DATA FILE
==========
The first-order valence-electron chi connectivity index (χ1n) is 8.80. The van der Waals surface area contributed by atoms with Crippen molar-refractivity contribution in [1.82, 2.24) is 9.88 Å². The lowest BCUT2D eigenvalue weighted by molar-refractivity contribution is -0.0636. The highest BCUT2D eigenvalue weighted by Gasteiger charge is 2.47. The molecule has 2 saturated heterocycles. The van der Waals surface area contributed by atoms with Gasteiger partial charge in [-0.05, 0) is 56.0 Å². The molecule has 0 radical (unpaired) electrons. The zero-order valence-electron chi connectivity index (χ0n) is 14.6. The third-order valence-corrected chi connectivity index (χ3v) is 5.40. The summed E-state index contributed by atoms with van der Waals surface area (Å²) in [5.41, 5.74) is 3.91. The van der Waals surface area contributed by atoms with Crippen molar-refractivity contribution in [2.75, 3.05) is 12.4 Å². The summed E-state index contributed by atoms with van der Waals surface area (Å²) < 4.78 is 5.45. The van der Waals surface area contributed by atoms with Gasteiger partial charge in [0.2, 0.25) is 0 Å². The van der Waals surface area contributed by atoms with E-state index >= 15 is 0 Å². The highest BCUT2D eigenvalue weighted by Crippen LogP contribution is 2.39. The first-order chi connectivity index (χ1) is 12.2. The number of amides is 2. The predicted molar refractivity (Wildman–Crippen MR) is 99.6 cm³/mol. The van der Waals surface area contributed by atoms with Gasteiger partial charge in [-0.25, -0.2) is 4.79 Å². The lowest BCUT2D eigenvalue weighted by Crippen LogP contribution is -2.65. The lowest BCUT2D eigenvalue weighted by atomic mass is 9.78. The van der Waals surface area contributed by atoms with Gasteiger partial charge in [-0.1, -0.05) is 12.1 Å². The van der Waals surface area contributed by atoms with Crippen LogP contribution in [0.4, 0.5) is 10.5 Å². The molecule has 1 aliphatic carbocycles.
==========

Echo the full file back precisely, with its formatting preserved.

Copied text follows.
The first-order valence-electron chi connectivity index (χ1n) is 8.80. The van der Waals surface area contributed by atoms with Crippen molar-refractivity contribution in [1.82, 2.24) is 9.88 Å². The lowest BCUT2D eigenvalue weighted by molar-refractivity contribution is -0.0636. The highest BCUT2D eigenvalue weighted by Gasteiger charge is 2.47. The molecule has 2 saturated heterocycles. The van der Waals surface area contributed by atoms with Gasteiger partial charge in [-0.05, 0) is 56.0 Å². The molecule has 0 radical (unpaired) electrons. The zero-order valence-electron chi connectivity index (χ0n) is 14.6. The third-order valence-corrected chi connectivity index (χ3v) is 5.40. The summed E-state index contributed by atoms with van der Waals surface area (Å²) in [5.41, 5.74) is 3.91. The van der Waals surface area contributed by atoms with Crippen molar-refractivity contribution in [2.75, 3.05) is 12.4 Å². The summed E-state index contributed by atoms with van der Waals surface area (Å²) < 4.78 is 5.45. The van der Waals surface area contributed by atoms with Gasteiger partial charge in [0.2, 0.25) is 0 Å². The van der Waals surface area contributed by atoms with E-state index >= 15 is 0 Å². The highest BCUT2D eigenvalue weighted by Crippen LogP contribution is 2.39. The first-order chi connectivity index (χ1) is 12.2. The number of amides is 2. The predicted molar refractivity (Wildman–Crippen MR) is 99.6 cm³/mol. The van der Waals surface area contributed by atoms with Gasteiger partial charge in [-0.25, -0.2) is 4.79 Å². The lowest BCUT2D eigenvalue weighted by Crippen LogP contribution is -2.65. The lowest BCUT2D eigenvalue weighted by atomic mass is 9.78. The van der Waals surface area contributed by atoms with Gasteiger partial charge in [-0.1, -0.05) is 12.1 Å². The van der Waals surface area contributed by atoms with Crippen LogP contribution in [0.4, 0.5) is 10.5 Å². The molecule has 1 aliphatic carbocycles.